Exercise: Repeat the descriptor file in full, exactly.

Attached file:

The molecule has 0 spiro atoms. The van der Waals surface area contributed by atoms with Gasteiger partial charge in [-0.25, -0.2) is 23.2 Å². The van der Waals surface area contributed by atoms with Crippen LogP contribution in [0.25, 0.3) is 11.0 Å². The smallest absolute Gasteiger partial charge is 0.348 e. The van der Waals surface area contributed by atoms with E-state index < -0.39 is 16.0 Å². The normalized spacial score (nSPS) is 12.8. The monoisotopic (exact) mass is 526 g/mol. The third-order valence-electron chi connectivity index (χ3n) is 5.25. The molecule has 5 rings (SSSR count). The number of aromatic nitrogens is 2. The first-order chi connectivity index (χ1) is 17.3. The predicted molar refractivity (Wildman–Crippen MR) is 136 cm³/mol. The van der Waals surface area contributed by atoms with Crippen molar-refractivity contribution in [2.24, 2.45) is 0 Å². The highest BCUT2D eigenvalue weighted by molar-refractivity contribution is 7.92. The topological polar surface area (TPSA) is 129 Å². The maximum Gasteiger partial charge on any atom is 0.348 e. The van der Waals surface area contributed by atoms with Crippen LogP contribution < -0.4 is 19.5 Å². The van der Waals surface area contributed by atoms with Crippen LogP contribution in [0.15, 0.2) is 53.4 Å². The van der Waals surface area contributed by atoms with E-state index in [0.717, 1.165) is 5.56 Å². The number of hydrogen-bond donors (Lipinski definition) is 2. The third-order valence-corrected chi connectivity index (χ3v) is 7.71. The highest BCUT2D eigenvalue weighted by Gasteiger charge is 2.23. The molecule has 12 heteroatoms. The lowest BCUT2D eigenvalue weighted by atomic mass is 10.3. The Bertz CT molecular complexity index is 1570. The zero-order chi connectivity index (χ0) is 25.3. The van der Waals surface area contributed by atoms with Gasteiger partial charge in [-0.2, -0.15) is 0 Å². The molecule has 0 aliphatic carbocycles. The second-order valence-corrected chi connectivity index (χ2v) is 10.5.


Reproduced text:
The molecule has 0 spiro atoms. The van der Waals surface area contributed by atoms with Gasteiger partial charge in [-0.25, -0.2) is 23.2 Å². The van der Waals surface area contributed by atoms with Crippen LogP contribution in [0.25, 0.3) is 11.0 Å². The smallest absolute Gasteiger partial charge is 0.348 e. The van der Waals surface area contributed by atoms with E-state index < -0.39 is 16.0 Å². The normalized spacial score (nSPS) is 12.8. The monoisotopic (exact) mass is 526 g/mol. The third-order valence-electron chi connectivity index (χ3n) is 5.25. The molecule has 5 rings (SSSR count). The number of aromatic nitrogens is 2. The first-order chi connectivity index (χ1) is 17.3. The predicted molar refractivity (Wildman–Crippen MR) is 136 cm³/mol. The van der Waals surface area contributed by atoms with Crippen molar-refractivity contribution in [2.24, 2.45) is 0 Å². The highest BCUT2D eigenvalue weighted by molar-refractivity contribution is 7.92. The topological polar surface area (TPSA) is 129 Å². The maximum Gasteiger partial charge on any atom is 0.348 e. The van der Waals surface area contributed by atoms with Crippen LogP contribution < -0.4 is 19.5 Å². The van der Waals surface area contributed by atoms with Crippen LogP contribution in [0.15, 0.2) is 53.4 Å². The van der Waals surface area contributed by atoms with E-state index in [0.717, 1.165) is 5.56 Å². The number of hydrogen-bond donors (Lipinski definition) is 2. The third-order valence-corrected chi connectivity index (χ3v) is 7.71. The highest BCUT2D eigenvalue weighted by Gasteiger charge is 2.23. The molecule has 12 heteroatoms. The lowest BCUT2D eigenvalue weighted by atomic mass is 10.3. The Bertz CT molecular complexity index is 1570. The zero-order chi connectivity index (χ0) is 25.3. The van der Waals surface area contributed by atoms with Gasteiger partial charge in [-0.2, -0.15) is 0 Å². The molecule has 0 aliphatic carbocycles. The second-order valence-corrected chi connectivity index (χ2v) is 10.5.